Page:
The proposed "Scottsboro Boys Act" is more about symbolism than reality, but Alabama could use a positive symbol these days.
The bill, sponsored by state Sen. Arthur Orr, R-Decatur, and Rep. Laura Hall, D-Huntsville, would allow posthumous pardons for those falsely convicted of crimes because of their race.
The bill's focus is on the infamous Scottsboro trials, but other posthumous pardons might result.
In 1931, Alabama was prepared to execute the black Scottsboro Boys because two white women claimed they were gang-raped.
The nine, from Tennessee and Georgia, went on trial in Scottsboro and were convicted by an all-white jury. All but the youngest received death sentences but later won new trials. One of the women recanted her story during a retrial in Decatur. Five of the Scottsboro Boys eventually had the rape charges dropped, while four were convicted during their retrials.
The trials left a stain on Alabama that still remains.
They also helped reform criminal trials by leading to U.S. Supreme Court decisions saying that criminal defendants are entitled to effective counsel and that prosecutors cannot systematically exclude blacks from juries.
In 1976, the only known living Scottsboro Boy, Clarence Norris, obtained a pardon from then-Gov. George C. Wallace and the state parole board.
There was discussion at the time of posthumous pardons for the other Scottsboro Boys, but state law prevented the Alabama Board of Pardons and Paroles from pardoning dead people.
Gov. Robert Bentley supports the bill, which appears to have broad support in the Legislature.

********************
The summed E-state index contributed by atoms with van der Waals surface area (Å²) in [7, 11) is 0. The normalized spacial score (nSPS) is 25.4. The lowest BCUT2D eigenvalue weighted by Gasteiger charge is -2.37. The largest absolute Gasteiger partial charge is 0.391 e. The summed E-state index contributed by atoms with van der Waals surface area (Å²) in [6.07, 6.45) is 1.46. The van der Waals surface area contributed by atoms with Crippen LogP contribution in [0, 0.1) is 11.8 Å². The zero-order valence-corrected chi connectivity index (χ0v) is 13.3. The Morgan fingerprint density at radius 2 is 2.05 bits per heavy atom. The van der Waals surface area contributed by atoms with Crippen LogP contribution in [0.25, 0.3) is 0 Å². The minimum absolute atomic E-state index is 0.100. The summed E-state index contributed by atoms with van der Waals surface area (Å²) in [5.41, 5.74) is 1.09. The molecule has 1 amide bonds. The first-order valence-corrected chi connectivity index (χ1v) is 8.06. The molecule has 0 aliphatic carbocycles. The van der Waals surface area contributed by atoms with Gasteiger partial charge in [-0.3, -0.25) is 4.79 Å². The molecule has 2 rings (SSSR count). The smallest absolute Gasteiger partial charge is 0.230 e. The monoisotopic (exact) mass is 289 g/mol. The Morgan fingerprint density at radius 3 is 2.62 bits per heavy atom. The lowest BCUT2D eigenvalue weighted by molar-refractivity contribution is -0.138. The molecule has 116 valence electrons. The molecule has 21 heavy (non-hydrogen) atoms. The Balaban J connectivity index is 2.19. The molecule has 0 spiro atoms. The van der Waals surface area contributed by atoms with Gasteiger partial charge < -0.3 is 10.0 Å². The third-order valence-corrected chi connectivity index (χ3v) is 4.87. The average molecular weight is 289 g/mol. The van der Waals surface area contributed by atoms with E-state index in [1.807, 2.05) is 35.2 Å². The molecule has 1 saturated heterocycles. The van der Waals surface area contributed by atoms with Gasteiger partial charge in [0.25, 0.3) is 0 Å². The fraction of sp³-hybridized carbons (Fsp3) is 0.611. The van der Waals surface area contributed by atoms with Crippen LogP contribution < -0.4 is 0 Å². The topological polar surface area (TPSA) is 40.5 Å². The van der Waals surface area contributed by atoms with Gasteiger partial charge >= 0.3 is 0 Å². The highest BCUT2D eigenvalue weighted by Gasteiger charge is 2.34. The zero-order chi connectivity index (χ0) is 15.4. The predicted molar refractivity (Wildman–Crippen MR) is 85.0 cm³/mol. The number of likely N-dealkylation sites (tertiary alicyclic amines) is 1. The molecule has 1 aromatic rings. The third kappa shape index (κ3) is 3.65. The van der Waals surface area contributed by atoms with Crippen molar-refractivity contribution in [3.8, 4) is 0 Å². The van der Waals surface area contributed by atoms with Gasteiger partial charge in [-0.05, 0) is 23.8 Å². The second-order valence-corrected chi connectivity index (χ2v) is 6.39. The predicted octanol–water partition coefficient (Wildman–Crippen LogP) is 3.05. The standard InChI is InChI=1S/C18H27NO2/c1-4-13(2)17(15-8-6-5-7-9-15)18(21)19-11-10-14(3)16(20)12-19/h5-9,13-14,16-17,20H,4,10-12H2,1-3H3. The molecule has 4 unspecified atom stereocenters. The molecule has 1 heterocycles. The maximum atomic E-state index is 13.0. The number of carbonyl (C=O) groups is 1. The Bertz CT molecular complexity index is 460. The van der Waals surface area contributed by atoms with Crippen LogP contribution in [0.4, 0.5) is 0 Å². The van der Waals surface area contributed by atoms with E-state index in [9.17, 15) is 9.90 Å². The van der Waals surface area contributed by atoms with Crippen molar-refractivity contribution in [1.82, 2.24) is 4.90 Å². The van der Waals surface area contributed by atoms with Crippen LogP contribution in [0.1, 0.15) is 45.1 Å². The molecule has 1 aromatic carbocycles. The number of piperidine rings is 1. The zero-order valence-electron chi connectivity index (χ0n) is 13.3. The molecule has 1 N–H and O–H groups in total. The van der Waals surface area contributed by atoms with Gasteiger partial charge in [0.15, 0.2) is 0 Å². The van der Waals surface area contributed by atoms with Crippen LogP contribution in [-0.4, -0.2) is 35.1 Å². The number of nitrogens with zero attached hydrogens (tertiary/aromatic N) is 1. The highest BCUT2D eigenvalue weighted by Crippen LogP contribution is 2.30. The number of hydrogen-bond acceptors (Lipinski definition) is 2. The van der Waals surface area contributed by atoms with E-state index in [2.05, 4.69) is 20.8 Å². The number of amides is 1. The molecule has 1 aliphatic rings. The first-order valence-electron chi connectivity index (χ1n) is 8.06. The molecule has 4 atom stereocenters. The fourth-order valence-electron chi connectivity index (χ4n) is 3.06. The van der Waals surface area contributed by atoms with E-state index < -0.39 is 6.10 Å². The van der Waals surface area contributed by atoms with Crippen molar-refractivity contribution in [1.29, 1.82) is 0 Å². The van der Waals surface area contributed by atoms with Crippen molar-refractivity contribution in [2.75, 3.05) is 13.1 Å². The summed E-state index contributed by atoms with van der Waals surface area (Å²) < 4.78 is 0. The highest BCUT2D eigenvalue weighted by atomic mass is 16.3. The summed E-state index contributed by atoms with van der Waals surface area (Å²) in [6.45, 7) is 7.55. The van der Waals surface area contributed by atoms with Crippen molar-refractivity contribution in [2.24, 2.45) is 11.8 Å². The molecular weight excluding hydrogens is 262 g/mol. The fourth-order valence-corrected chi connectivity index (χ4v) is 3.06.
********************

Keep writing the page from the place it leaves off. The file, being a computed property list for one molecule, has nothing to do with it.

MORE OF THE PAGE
The Scottsboro Boys Act is an important acknowledgment of one of the ugliest periods in Alabama's history. It is an effort to tell both Alabamians and the world that the state has grown past its racist origins.
While we applaud Orr and Hall for pushing the legislation, their effort competes with legislative efforts that seem designed to reaffirm the state's reputation for intolerance.
Last year, in an amendment to the state's largely unconstitutional immigration law, the Legislature required state officials to post a list of alleged undocumented immigrants on a website.
The blacklisted individuals receive no notice when they are added to the list and no right to remove themselves from it.
To the world, and frankly to many Alabamians, it has the hallmarks of a lynching list.
Predictably, the amendment means Alabama taxpayers again will pay to defend a lawsuit. Four young immigrants, ticketed for fishing without a license, found their names on the website. They filed suit in federal court, and the spectacle is making international headlines.
If Alabama legislators want to help the state rise from the worst parts of its past, they need to pass more bills like the Scottsboro Boys Act and a whole lot fewer like the disastrous immigration law.
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